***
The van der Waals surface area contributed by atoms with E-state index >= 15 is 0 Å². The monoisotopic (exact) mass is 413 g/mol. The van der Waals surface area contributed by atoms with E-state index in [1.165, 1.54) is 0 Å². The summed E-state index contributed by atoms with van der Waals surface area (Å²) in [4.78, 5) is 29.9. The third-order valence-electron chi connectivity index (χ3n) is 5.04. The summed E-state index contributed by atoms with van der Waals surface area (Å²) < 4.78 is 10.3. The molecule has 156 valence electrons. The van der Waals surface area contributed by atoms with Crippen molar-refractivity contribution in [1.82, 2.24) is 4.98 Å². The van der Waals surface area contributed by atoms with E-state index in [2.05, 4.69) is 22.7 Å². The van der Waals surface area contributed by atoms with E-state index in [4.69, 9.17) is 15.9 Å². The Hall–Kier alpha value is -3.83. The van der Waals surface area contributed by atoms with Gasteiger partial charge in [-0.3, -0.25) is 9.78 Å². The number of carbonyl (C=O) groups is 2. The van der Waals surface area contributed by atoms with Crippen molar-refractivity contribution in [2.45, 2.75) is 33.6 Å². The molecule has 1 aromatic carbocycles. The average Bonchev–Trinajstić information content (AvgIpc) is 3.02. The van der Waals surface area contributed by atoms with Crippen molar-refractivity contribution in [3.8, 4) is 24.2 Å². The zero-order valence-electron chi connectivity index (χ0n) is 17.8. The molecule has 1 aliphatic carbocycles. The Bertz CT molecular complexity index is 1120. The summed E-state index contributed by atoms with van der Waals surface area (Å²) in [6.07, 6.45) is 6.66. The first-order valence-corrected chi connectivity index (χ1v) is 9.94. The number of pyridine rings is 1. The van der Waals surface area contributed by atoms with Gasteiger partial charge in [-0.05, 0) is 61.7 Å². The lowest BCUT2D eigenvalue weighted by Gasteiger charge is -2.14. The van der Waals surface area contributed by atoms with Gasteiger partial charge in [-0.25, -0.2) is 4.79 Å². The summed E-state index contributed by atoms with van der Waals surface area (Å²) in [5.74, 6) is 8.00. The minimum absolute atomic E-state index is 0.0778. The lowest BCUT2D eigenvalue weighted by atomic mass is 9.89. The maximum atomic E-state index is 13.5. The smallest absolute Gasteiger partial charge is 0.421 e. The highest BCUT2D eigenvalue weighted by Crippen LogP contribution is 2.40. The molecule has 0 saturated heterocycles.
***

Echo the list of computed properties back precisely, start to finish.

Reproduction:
The van der Waals surface area contributed by atoms with E-state index >= 15 is 0 Å². The monoisotopic (exact) mass is 413 g/mol. The van der Waals surface area contributed by atoms with E-state index in [1.165, 1.54) is 0 Å². The summed E-state index contributed by atoms with van der Waals surface area (Å²) in [4.78, 5) is 29.9. The third-order valence-electron chi connectivity index (χ3n) is 5.04. The summed E-state index contributed by atoms with van der Waals surface area (Å²) < 4.78 is 10.3. The molecule has 156 valence electrons. The van der Waals surface area contributed by atoms with Crippen molar-refractivity contribution in [1.82, 2.24) is 4.98 Å². The van der Waals surface area contributed by atoms with E-state index in [2.05, 4.69) is 22.7 Å². The van der Waals surface area contributed by atoms with E-state index in [4.69, 9.17) is 15.9 Å². The Hall–Kier alpha value is -3.83. The van der Waals surface area contributed by atoms with Gasteiger partial charge in [-0.3, -0.25) is 9.78 Å². The number of carbonyl (C=O) groups is 2. The van der Waals surface area contributed by atoms with Crippen molar-refractivity contribution in [2.45, 2.75) is 33.6 Å². The molecule has 1 aromatic carbocycles. The average Bonchev–Trinajstić information content (AvgIpc) is 3.02. The van der Waals surface area contributed by atoms with Crippen molar-refractivity contribution in [3.8, 4) is 24.2 Å². The zero-order valence-electron chi connectivity index (χ0n) is 17.8. The molecule has 1 aliphatic carbocycles. The Bertz CT molecular complexity index is 1120. The summed E-state index contributed by atoms with van der Waals surface area (Å²) in [6.07, 6.45) is 6.66. The first-order valence-corrected chi connectivity index (χ1v) is 9.94. The number of pyridine rings is 1. The van der Waals surface area contributed by atoms with Gasteiger partial charge in [-0.05, 0) is 61.7 Å². The lowest BCUT2D eigenvalue weighted by Gasteiger charge is -2.14. The van der Waals surface area contributed by atoms with Gasteiger partial charge in [-0.25, -0.2) is 4.79 Å². The summed E-state index contributed by atoms with van der Waals surface area (Å²) in [5.74, 6) is 8.00. The minimum absolute atomic E-state index is 0.0778. The lowest BCUT2D eigenvalue weighted by atomic mass is 9.89. The maximum atomic E-state index is 13.5. The smallest absolute Gasteiger partial charge is 0.421 e. The highest BCUT2D eigenvalue weighted by Crippen LogP contribution is 2.40. The molecule has 0 saturated heterocycles.